On their RAWWAR EP, Gang Gang Dance assimilated their vaguely neo-tribal, electronics-warped sounds into a rhythmic context fit for the club scene. This approach was read by some as an attempt to cash-in on the cultural cache earned from the critical reception of God's Money, their significantly more abstracted breakthrough. The RAWWAR EP was only intermittently successful, but its opening track “Nicoman,” with its stark beats, slick strings, and nearly-rapped vocals, was deeply satisfying, placing complicated rhythms and unusual scales onto a track with the urgency of an M.I.A. cut.
On Saint Dymphna, those club leanings are more fully expanded and developed, filtering the band’s search for esoteric sounds through a slick, beat-heavy framework. The album simultaneously suggests Crystal Castles, My Bloody Valentine, and Black Dice, while being draped in Timbaland-worthy levels of production -- it even features grime rapper MC Tinchy Stryder on "Princes." But even when Stryder’s introducing himself with the wonderfully blunt “Oh shit, Gang Gang,” it doesn't sound incongruous. It’s not that his presence isn’t initially jarring – it’s that the moment of surprise is executed with such conviction that, despite the construction daring you to consider him merely a gimmick, it sounds right at home.
The album jumps around stylistically, but it’s all done with an effortlessly enveloping flow. Indeed, rather than sounding like an exercise in trendy appropriation, the album revalidates its forward-thinking pedigree by balancing it with the kind of innovation lauded on God's Money. Lead single “House Jam” remains almost entirely true to its literalist title, drenched in shimmering keyboard textures and supported by a straightforward beat, with lightly manipulated coos serving as a subtle hook, guitar flashing around the edges and hinting at melodies. The track pulls off neon-coated cool with ease, Liz Bougatsos’ simultaneously earthy and ethereal vocal lines providing a strangely emotive, spiritual pull.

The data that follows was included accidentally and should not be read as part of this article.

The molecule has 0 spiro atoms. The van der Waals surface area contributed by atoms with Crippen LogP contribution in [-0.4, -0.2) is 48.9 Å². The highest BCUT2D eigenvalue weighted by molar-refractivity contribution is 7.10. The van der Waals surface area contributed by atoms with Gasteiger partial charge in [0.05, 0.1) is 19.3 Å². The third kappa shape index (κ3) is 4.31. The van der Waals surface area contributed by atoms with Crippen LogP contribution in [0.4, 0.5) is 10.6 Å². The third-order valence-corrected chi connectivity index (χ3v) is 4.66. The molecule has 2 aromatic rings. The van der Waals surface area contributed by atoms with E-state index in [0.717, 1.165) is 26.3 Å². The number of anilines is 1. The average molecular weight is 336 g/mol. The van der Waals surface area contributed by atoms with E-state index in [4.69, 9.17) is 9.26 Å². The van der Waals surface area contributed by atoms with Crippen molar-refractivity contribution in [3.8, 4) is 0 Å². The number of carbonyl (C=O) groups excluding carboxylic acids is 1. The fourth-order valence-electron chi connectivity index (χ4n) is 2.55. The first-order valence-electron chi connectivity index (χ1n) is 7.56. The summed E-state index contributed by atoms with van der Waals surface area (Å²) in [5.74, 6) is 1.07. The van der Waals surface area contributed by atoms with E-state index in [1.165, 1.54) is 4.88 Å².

With its glossy production and 4/4 structures, this is Gang Gang’s most accessible work to date, but their endlessly inventive melodies and continual search for new textures show that they're not simply trading in one style for another. Instead, Saint Dymphna takes now-trite conceptions of the dance floor as religious ecstasy and revitalizes them, achieving this without relying on tropes of transcendence -- such as those found in trance or pysch -- while remaining fresh, urban, and lithe. It’s hip calcified, transformed from posturing into legitimate and exciting experience; it's the channeling of well-defined musical expressions into a more powerful, unified direction.